Viziv Technologies has a portfolio of over 60 U.S. and international granted patents. Additional patent applications are in development and more are expected.

    100+ Unique U.S. patents filed.
    760+ Pending patent filings (U.S. and International).
    65+ Patents granted (U.S. and International).


    Waxahachie, Texas-based Viziv Technologies, LLC, joins five other ventures conducting research in the Baylor Research and Innovation Collaborative.

    WACO, Texas (August 27, 2018) – Viziv Technologies, LLC, and Baylor University announce a new research partnership aimed at commercializing an entirely new means of delivering electrical energy wirelessly over long distances. Over four decades in development, Viziv’s systems use a phenomenon known as a Zenneck surface wave to propagate electromagnetic waves along the interface of earth and air. Viziv’s ultimate goal is to provide the capability to safely, economically and efficiently deliver electrical power virtually anywhere in the world through the use of surface wave technologies. Parallel research efforts at Viziv include the use of surface waves for communication, radio navigation, and sensing. Research within the Baylor collaborative will inform each of these applications as commercial development continues.

    The deep state military industrial complex has followed this pattern for developing technologies using public money in the United States since at least WWII and then commercializing their research using private corporations in partnership with educational institutions like Baylor University, Stanford and others. The venture capital firms of Silicon Valley and others are the outcomes of these types of partnerships. But this may be a really big one. Details of Nicola Tesla’s work largely vanished upon his death in 1943 in the midst of WWII. Peculiar that a version of this should suddenly surface now with one of the key technologies needed for future energy and information distribution, with two retired high ranking US military figures spearheading the commercialization efforts. There are some other very curious peculiarities about this specific company. Do your own research(for example on James Corum and Kenneth Corum).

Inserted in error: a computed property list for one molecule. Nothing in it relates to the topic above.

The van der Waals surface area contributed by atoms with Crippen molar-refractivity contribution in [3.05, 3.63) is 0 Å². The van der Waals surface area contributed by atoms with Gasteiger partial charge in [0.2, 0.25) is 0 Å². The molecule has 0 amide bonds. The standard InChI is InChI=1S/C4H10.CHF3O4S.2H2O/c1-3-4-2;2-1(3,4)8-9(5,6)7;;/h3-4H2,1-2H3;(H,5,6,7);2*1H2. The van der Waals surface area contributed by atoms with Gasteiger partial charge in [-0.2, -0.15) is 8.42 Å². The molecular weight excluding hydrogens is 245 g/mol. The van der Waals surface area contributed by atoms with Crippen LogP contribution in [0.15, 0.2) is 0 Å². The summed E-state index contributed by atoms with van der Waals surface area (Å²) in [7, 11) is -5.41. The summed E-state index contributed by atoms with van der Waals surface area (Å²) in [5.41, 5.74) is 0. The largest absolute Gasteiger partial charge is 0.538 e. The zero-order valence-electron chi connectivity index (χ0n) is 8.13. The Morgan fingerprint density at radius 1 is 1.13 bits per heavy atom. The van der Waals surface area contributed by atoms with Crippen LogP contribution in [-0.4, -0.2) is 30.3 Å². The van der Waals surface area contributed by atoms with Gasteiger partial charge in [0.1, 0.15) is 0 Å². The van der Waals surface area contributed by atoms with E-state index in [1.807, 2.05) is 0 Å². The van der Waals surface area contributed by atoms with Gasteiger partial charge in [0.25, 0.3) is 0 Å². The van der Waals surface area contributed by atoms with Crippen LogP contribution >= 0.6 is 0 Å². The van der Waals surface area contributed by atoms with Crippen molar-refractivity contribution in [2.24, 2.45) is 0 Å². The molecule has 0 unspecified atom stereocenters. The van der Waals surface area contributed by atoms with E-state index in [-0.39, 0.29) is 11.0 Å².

What I am attempting to highlight here is the manner in which the facistic relationship between business and the military in the United States has evolved into what we generally call the American Empire. The commercialization of technology has been at the heart of this process since at least the very beginnings of the industrial revolution. It is the underlying economic structure of the monetary market economic system that allows this commercialization to take place, for the few to benefit and become immensely wealthy and powerful by leveraging the efforts of the many. It began in America as a system of colonization and slavery. Over the centuries it has morphed and transformed but not fundamentally changed until today it is at the heart of the existential threat to all life upon the Earth.

    All the political, diplomatic and economic manipulations that have served the self interests of the few at such great cost to the many remain largely unchecked. The cultural facilitator of this process is the global monetary market system. As an advocate for the sustainability advocacy organization called the Zeitgeist Movement, I recognize that the incredible technologies available today are the birthright of all humanity to be used for creating a sustainable quality of life upon the Earth. The deep value shift from the self interests of the monetary market culture to the shared common interests of all life that recognizes the Earth as our shared life ground is the great challenge facing a global humanity. All technology is simply shared cultural ideas. It costs us nothing to share ideas. Our failures to share are certainly costing many of us the quality of life which is already possible were it not for the artificially created scarcity that the monetary market culture demands to insure profitability.

    I don’t know anymore about this new company than anyone else can know by googling it. What I do know is that there is no technology that can save us unless we learn to recognize our common life ground and to share.

  • Werner Rhein

    The US Constitution was created by rich people for rich people and had never any thing to do with a real democracy. There where certain freedoms given to the footfolks, like where to live and work and vote every few years. But there votes mostly never really counted for anything, The rich did what they wanted and what made profits for them.

  • gininitaly

    Excellent article.